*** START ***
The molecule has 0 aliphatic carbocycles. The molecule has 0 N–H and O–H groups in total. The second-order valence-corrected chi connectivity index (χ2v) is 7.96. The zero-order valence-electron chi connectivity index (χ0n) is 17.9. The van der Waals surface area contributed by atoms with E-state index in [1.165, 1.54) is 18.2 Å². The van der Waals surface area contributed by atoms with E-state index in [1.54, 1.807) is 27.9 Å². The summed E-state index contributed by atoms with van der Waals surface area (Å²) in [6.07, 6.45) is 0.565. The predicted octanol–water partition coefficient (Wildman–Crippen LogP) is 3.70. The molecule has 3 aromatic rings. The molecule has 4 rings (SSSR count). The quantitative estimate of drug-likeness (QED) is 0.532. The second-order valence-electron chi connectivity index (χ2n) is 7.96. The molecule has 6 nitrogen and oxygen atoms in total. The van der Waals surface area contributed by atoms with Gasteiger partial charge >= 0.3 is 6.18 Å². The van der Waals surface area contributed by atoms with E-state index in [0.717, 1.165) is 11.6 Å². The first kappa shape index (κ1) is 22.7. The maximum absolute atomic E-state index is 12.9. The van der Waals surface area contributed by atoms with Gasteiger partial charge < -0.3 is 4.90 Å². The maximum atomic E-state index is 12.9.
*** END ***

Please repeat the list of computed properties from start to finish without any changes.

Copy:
The molecule has 0 aliphatic carbocycles. The molecule has 0 N–H and O–H groups in total. The second-order valence-corrected chi connectivity index (χ2v) is 7.96. The zero-order valence-electron chi connectivity index (χ0n) is 17.9. The van der Waals surface area contributed by atoms with E-state index in [1.165, 1.54) is 18.2 Å². The van der Waals surface area contributed by atoms with E-state index in [1.54, 1.807) is 27.9 Å². The summed E-state index contributed by atoms with van der Waals surface area (Å²) in [6.07, 6.45) is 0.565. The predicted octanol–water partition coefficient (Wildman–Crippen LogP) is 3.70. The molecule has 3 aromatic rings. The molecule has 4 rings (SSSR count). The quantitative estimate of drug-likeness (QED) is 0.532. The second-order valence-electron chi connectivity index (χ2n) is 7.96. The molecule has 6 nitrogen and oxygen atoms in total. The van der Waals surface area contributed by atoms with Gasteiger partial charge >= 0.3 is 6.18 Å². The van der Waals surface area contributed by atoms with E-state index in [0.717, 1.165) is 11.6 Å². The first kappa shape index (κ1) is 22.7. The maximum absolute atomic E-state index is 12.9. The van der Waals surface area contributed by atoms with Gasteiger partial charge < -0.3 is 4.90 Å². The maximum atomic E-state index is 12.9.